Lots of thank you posts on our facebook page! www.facebook.com/BetterRide
Dana Hantel This turned out to be one of the best weekends of my life. Jackie and Dante are amazing coaches
Michael Takahashi Gene, I keep telling everyone I learned more in your 3 day camp than I’ve learned in 20yrs of riding a mountain bike! Much better investment for your riding – instead of buying that new fork, wheelset etc. that we all think we need to be faster!
There are two main causes for getting injured mountain biking, lack of skill to do what you are doing and lapses in focus.
95% of mountain bikers, certainly me for the first 12-14 years that I rode, are not riding in balance and in control and this is often the cause of their crashes.
Now that I understand how to ride in balance and in control and have been racing professionally for 16 years (the first 4 of those still out of balance and out of control) I still manage to crash once or twice a year but now the reason for the crash is different. Now most of my crashes come when I lose focus.
There is an old saying, “Never say “last run”or “just one more”", and for 12 years now I have explained that it isn’t superstition, it is true.
So to stay safe:
1. Learn to ride in control and in balance in all situations
2. Progress with baby steps
3. When tired call it a day
4. Always ride with a purpose
5. Never say “one more” or “last run”
Great exercises from James Wilson!
Top 4 Exercises for Better Body Position
One of the most important movement skills for any mountain biker to posses is the basic “hip hinge”. This is your ability to bend at the hips and not at the lower back and it is directly related to your ability to get into good body position on the bike. Without this movement skill you will always struggle to find balance and flow on the trail.
No matter where you are on this exercise continuum, practicing the appropriate level of exercise for you will go a long way to helping you gain better command of this all important movement pattern. Without it you will struggle to apply all other techniques to your bike and quickly hit the ceiling on how fast you can go while maintaining balance and control. Add these exercises into your training routine and you’ll see a marked increase in your balance and flow on the trail.
Check out this short write up with photos from our San Diego camp with certified coach Dylan Renn!
Dylan has been getting great reviews and a lot of experience coaching this summer! In his third season with BetterRide he has aced all of our coaching courses, assisted me (Gene) at 5 camps, taught more than 10 mini-camps and now is only the 4th coach certified to coach our signature 3 day camps. Congratulations Dylan! I know it took a lot of work, practice and dedication on your part!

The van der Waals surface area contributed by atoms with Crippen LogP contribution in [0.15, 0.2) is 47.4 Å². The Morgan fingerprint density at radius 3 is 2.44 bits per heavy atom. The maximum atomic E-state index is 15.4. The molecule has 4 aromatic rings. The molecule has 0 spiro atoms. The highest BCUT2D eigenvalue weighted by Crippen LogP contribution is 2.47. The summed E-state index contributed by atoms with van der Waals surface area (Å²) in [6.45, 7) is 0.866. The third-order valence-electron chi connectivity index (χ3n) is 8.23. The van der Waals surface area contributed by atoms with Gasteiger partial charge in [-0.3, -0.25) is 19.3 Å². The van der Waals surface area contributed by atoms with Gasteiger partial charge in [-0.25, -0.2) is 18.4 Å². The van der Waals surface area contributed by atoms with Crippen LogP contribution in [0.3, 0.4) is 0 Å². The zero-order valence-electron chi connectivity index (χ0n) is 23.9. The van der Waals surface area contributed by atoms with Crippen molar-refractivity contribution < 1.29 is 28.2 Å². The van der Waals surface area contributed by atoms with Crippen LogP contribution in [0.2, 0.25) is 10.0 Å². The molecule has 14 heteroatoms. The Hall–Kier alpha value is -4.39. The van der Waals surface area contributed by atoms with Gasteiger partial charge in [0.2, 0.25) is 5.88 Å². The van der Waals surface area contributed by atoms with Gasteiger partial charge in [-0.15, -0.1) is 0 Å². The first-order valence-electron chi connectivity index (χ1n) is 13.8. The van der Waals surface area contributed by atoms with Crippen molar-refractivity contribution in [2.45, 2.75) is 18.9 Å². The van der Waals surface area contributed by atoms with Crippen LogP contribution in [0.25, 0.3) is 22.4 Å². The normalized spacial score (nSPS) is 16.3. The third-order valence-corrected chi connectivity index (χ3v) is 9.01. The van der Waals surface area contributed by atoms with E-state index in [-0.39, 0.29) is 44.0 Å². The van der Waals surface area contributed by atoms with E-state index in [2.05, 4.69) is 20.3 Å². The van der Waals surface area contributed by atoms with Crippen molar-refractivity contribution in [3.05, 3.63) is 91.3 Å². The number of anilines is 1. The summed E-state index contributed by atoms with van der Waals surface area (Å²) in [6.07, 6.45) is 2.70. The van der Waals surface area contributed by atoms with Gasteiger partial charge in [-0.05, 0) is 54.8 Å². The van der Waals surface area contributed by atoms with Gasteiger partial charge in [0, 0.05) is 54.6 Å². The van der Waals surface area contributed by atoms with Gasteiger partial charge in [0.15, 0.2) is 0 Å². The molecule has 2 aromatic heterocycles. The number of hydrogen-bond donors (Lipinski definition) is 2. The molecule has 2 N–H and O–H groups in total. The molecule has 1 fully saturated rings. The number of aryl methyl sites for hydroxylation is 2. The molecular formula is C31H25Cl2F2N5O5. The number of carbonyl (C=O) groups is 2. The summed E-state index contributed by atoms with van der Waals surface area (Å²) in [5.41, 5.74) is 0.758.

In 12 years of coaching mtb skills I still cannot get over how closed minded mountain bikers can be! “Oh, he is a single speeder, they always…”, “damn downhiller’s with 8″ of travel, of course they can ride that section, no skill, the bike does all the work, bet he can’t climb to save his life”, “look at that idiot on that fully rigid bike doesn’t he know…”, etc. Well, we are doing the exact same spot! Riding bicycles off road and guess what? The Core, Fundamental Skills are All The Same no matter what kind of mtb you are riding!
Why is this important to you? Because if you want to improve you can learn a lot from riders that are different from you. The skill it takes for Greg Minnaar and Mitch Ropelato to corner so well is the exact same skill all mountain bikers need, regardless of the bike they are on or the label they give themselves.
So open your mind and stop labeling people/riders/things. You can learn from our examples/videos/coaching even if the example we us is on a much different bike that yours. We are fortunate enough to coach many of the best races in the world in all disciplines of mtb racing and we teach them all the same core skills (although in our downhill camps we don’t teach climbing skills as climbing on a 40lb bike isn’t much fun!).
Yes, we taught singlespeed World Champions Ross Schnell and Sue Haywood the exact same cornering skills we taught World Cup downhill racers Mitch Ropelato and Jackie Harmony.